Tanaka was tired of people like this. Why fly six thousand miles to get into a bar fight? Why didn’t they stay home and terrorize their own strippers? He shook his head. He’d been on edge since he rolled out of bed this morning, probably because it wasn’t his bed. His wife was flying home tomorrow. How could he tell her he was in love with her sister? He would have to end it with Crystal. Things were not in balance. Balance was important to him. When Tanaka was ten, his father sat him down and unwound a roll of old white cloth. Inside was a polished hardwood stick about four feet long. There were old nicks and scratches under the polish.
“This once belonged to your grandfather, a policeman in Tokyo. It was his jo. It was his weapon, and it was him.” The jo looked alive. Tanaka stared.
“Go ahead,” his father said, “Pick it up.”
He did. It felt warm. Familiar. His father stood in front of him, his arms crossed. “Your grandfather was proud of being a policeman – of defending the law; more proud of that than of anything else in his life. Justice was his passion. No matter who opposed him, he would not bend. Power, connections, wealth meant nothing to him. So, they killed him.”
Tanaka moved the jo in a small arc. It filled his eyes. “Grandfather was a hero?”
“He was rigid, like that stick. The family had to leave Japan in fear for their lives. He was no hero. He was hard and selfish. He knew no balance.” Tanaka’s father spoke more of the folly of passion and the virtues of compromise, conciliation, concession. And always, balance. Tanaka would hear this hundreds of times through the years, would come to accept it, and then pursue it.
But at ten he didn’t hear much of what his father said. Tanaka was captured by the polished scars of the jo, by the spirit of his grandfather. The passion for justice pounded in his blood, obliterating reason.
Frankie leaned forward. “Detective? You alright?”
Tanaka glanced at Sung. Sung looked back. “Your play, Boss. I wasn’t even here,” he said.
Tanaka sighed. Everybody thinks they’re in a cop show. “Stay put,” he said to Sung. Then Tanaka got out of the car, opened the back doors and took the cuffs off the two tourists from Philadelphia. “Get out of the car,” he said.
The skinny one scrambled out first, and started talking money. Big cash for this. Huge. Uncle Vito can wire it straight to any account he wants. No one the wiser. The heavy guy stumbled out trailing vomit on his shoes.
“Clean the puke out of my car,” Tanaka said. They didn’t want to do that, but Tanaka convinced them to try. They ended up using Frankie’s Hugo Boss sport coat for the job. Then Tanaka closed the car door and handed them back their wallets and hotel key cards. “This is simple, fellas. I’m not reporting the assault, or the attempted bribery. You’re getting a pass on this. One time. My friend doesn’t need reports of trouble with her club’s address on it. It’s bad for the liquor license. Bad for business. You’re businessmen; you can understand this, right?”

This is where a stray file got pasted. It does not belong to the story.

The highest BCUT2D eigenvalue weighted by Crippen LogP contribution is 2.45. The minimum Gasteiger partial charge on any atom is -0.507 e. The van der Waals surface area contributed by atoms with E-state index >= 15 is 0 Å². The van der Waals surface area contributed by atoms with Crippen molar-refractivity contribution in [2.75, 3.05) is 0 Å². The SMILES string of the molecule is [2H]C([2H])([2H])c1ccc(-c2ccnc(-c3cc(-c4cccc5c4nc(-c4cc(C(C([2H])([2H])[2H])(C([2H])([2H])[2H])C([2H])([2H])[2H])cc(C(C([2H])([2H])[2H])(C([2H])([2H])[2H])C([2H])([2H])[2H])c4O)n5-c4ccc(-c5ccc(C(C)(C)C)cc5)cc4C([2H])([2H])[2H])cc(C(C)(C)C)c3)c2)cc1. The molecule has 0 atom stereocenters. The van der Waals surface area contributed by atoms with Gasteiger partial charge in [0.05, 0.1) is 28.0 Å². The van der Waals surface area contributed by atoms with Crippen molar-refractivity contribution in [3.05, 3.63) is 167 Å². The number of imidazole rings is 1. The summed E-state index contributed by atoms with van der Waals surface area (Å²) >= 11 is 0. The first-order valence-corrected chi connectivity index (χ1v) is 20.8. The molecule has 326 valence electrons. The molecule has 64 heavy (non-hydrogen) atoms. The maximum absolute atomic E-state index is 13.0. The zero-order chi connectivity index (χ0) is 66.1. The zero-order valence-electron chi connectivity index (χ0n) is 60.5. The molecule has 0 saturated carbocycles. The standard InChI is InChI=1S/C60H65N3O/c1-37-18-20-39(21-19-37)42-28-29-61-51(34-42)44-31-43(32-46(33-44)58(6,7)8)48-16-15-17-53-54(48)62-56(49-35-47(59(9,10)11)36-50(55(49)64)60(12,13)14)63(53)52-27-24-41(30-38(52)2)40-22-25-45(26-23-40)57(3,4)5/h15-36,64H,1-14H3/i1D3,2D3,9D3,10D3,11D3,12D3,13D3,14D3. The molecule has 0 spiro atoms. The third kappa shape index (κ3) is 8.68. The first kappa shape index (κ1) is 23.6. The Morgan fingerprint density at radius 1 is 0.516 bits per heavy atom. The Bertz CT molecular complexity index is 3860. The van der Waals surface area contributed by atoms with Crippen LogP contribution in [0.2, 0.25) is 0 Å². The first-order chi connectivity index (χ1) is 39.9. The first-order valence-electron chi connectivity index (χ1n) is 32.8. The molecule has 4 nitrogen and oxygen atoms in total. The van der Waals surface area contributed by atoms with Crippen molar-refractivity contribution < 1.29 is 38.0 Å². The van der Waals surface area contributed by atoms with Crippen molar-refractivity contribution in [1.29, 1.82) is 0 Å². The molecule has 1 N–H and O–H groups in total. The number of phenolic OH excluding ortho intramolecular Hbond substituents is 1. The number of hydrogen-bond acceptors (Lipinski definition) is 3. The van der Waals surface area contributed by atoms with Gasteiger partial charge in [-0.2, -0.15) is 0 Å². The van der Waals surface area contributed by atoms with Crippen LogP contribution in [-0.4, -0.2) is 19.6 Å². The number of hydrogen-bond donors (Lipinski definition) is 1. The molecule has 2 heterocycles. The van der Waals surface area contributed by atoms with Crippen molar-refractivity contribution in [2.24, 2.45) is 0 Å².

They nodded. They were businessmen covered with vomit and beaten to a pulp, but they understood.
“This is one time only. You show your face near that club, or cause any kind of trouble anywhere in Waikiki, I’ll come down on you island style. You hear me?”
Before they could start nodding, Sung leaned out the car window. “That means chopping your ass up with a machete and burying you in a cane field in the middle of the night. I’ve seen him do it, too. Him and his cop buddies. They like it.” The Philly boys ran for the parking elevator and didn’t look back.
Tanaka turned to Sung. “What was that?”
Sung shrugged. “I was assisting you, spicing up your presentation. People respond to specifics.”
Tanaka opened the front passenger door, pulled him out, and Sung took his shot. Sung said he had a reporter friend at Channel 9, a Chinese girl. If he told her a story about a HPD Detective having an affair with a strip club owner, and then letting straight white guys go while locking up the poor gay Chinese man – she would jump on it.
Tanaka closed his eyes and turned his face up to the afternoon sun. It struck him that his father’s reverence of balance was based in fear. Fear of being definite. Fear of revealing what you are, even to yourself.
Tanaka was silent looking up at the sky. It made Sung nervous, so he laid it out quick. If Tanaka let him walk like the white boys – no story. They’re even. Otherwise, Channel 9 blasts it all over. Tanaka stepped toward him. Sung flinched. Tanaka didn’t notice. He stowed Sung in the back seat and locked the cuffs through the ring. Then Tanaka got behind the wheel and looked at Sung in the rear view mirror. “Do what you want, Sung,” he said. “That’s what I’m going to do.”
Tanaka started the car and headed for the station. He’d do the paperwork on this thief and sign out. Then he’d take Crystal to dinner.
© Frank South 2006, 2014